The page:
This is when I'm glad that I'm not obsessed with knowing all of the detail of routes including elevation as there were a few little hills as we went over the Downs, but well worth it for the view, especially as we saw the first glimpse of Portsmouth Harbour from the top of the last hill near Fort Nelson. Hooray, we were almost there! As we wound our way into Portsmouth, wondering how far it was to the stopping point of the Premier Inn, there was Mark waving at us to take the next turning which would make it easier. Now here's where there's a definite advantage to being in the first group as we had only booked one hotel room for all of us to get showered and changed in. The four of us bundled our bikes into the back of the van and enjoyed the luxury of a hot (and still clean) shower and a bit of a relax and rehydrate. As the others arrived we captured a few more not so glamorous group shots outside a soulless hotel before we helped pack their bikes away. Thankfully the reception staff seemed too preoccupied to notice 14 cyclists trundling up and downstairs to use one room!Next stop the Beefeater for some refuelling before a short taxi to the ferry port.
The next part is a bit of a blur as at now 11pm, we were starting to feel the effects of the day as we tried with varying degrees of success to split ourselves into 4 berth cabins. I realised I hadn't been on a ferry cabin since I was a child, and although I initially felt excited about being on the top bunk, the reality was a ladder that was so narrow that it dug into your feet, and the lack of space meant that any trips to the bathroom had to be a strict necessity. I was hoping that the weird engine vibrations would lull me to sleep, but it has to be said I think the sleep I managed was more from just being shattered.
Another wrestle around the tiny cabin in the morning ensued as we took it in shifts to get dressed and head up for breakfast. This is where my slight OCD kicks in, as I came prepared with my bag of oatcakes and mini jars of peanut butter and jam. Well it works for me! It was a very surreal experience disembarking the ferry as no one seemed to officially tell us to get off and a few of us were left wandering around an empty corridor looking for the way out. It became apparent that ferries don't attract many foot customers, as we seemed to be the only ones. It was quite a sight to see a whole squad (if that's the collective term) of motorbikes lined up and ready to drive off first en masse. We were transported to the ferry terminal building by bus, where even this was a strange arrangement, where the customs police took passports off people about 10 at a time, took them to the passport office and then came back on the bus to try and match them up again with their prospective owners. A strange French game of 'Snap' perhaps that they use to while away the hours?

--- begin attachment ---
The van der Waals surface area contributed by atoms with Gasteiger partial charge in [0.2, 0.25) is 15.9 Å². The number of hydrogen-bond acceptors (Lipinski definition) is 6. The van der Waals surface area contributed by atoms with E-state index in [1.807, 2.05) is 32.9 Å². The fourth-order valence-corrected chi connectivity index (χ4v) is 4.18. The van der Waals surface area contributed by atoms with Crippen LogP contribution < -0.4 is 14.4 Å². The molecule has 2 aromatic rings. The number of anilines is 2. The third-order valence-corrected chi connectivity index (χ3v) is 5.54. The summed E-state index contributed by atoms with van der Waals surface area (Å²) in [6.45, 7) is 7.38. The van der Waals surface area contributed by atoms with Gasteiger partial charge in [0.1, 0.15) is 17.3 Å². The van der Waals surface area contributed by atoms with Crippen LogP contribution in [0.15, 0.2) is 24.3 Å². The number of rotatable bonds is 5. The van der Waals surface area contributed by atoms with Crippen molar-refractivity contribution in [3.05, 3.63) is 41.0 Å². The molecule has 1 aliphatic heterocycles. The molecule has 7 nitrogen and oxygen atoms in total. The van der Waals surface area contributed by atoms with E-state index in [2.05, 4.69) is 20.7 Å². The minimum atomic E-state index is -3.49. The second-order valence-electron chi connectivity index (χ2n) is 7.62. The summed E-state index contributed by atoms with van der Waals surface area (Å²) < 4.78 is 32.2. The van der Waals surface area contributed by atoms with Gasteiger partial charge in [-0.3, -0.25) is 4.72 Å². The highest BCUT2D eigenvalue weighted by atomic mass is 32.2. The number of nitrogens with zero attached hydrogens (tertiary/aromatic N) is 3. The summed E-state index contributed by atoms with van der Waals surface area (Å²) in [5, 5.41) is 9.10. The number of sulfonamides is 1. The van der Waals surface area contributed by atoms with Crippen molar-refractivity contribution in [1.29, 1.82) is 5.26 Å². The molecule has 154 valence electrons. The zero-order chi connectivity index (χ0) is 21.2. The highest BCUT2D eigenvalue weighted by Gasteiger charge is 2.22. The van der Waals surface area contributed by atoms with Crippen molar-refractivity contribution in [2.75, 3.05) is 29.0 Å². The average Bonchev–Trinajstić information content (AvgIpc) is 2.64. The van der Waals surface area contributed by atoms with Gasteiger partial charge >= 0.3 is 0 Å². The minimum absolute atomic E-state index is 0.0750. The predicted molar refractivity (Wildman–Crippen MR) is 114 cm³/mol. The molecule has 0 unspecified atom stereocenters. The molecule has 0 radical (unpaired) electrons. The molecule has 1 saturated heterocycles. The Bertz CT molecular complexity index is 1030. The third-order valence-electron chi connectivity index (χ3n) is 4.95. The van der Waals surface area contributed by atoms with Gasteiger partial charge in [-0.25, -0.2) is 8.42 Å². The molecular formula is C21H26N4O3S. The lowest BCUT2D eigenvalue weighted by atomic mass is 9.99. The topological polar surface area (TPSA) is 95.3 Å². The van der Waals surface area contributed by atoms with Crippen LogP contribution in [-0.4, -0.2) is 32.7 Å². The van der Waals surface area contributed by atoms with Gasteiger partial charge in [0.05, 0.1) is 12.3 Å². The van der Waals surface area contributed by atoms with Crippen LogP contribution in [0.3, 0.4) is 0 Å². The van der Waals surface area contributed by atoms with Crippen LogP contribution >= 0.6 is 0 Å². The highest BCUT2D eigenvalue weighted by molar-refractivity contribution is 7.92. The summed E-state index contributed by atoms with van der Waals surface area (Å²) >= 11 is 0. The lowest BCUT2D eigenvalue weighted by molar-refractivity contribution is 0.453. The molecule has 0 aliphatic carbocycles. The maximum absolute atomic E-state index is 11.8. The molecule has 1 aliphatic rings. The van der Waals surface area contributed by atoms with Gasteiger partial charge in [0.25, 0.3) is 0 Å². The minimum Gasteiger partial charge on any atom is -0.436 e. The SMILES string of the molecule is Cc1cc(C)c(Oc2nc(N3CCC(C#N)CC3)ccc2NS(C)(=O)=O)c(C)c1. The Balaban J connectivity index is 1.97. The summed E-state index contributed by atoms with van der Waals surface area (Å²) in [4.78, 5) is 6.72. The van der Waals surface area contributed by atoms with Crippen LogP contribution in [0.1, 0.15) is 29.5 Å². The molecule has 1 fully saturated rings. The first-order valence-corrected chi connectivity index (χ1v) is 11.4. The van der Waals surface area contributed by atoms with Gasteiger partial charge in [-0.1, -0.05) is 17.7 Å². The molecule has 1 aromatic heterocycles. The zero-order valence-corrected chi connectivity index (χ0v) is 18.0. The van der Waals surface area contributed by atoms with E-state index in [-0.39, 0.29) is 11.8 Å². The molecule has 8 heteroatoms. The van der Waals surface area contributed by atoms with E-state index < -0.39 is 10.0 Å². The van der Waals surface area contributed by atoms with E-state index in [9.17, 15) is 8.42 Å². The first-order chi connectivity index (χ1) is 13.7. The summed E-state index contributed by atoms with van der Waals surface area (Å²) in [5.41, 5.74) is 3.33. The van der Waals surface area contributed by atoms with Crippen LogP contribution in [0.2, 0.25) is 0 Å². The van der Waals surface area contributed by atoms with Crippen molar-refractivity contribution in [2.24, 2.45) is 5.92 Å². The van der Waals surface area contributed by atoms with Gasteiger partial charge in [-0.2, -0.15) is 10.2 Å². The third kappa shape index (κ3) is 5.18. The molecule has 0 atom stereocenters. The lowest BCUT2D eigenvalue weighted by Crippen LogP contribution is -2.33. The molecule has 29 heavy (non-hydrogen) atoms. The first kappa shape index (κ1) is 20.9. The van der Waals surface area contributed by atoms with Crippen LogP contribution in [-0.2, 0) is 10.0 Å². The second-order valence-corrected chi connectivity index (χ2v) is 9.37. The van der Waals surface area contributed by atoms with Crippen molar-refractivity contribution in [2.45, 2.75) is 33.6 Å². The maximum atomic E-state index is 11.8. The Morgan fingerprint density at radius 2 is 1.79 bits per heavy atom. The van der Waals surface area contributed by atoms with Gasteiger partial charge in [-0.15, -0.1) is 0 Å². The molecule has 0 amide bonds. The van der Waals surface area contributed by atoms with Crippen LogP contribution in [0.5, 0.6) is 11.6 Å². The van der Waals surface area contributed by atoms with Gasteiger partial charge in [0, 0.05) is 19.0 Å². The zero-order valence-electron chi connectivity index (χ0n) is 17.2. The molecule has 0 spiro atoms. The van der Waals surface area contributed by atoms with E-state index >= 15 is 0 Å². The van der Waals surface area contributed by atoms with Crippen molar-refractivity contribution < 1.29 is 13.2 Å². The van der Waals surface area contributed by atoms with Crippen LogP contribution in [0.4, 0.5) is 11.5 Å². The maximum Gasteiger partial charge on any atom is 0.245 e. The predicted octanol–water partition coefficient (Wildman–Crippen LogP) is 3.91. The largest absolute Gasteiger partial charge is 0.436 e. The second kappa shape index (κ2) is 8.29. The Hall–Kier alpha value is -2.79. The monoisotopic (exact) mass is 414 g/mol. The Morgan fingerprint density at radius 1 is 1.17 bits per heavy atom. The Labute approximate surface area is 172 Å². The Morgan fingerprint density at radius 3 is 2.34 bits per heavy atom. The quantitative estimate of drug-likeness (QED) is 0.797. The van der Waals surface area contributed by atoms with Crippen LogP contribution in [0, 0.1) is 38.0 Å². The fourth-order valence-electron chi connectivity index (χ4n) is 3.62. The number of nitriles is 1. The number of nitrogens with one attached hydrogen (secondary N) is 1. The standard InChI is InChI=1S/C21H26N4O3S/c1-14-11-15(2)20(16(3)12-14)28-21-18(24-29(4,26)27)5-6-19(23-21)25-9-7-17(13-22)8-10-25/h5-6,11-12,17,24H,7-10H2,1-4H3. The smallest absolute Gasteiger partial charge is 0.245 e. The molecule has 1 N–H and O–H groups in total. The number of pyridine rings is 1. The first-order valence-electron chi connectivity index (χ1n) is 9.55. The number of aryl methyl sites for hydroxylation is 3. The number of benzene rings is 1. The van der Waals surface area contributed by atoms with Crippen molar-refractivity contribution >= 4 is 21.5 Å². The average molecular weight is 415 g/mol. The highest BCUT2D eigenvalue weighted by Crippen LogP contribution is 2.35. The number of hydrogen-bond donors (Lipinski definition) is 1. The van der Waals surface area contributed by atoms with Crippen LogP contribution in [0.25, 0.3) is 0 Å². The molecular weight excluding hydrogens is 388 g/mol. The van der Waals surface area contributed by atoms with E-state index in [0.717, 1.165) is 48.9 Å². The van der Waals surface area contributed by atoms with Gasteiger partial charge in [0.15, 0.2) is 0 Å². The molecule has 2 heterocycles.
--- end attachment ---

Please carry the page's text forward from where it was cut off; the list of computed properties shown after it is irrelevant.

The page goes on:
Mark met us with the van to unload our bikes, giving them the once over as we all took some pre departure pictures, again, not in the most glamorous location. We all set our Garmins as we reminded ourselves 'cycle on the right, cycle on the right...' However we were to be met with our first challenge as soon as we hit the main road as the road we needed to take was closed. Aargh...the sound of 14 cyclists having a slight panic.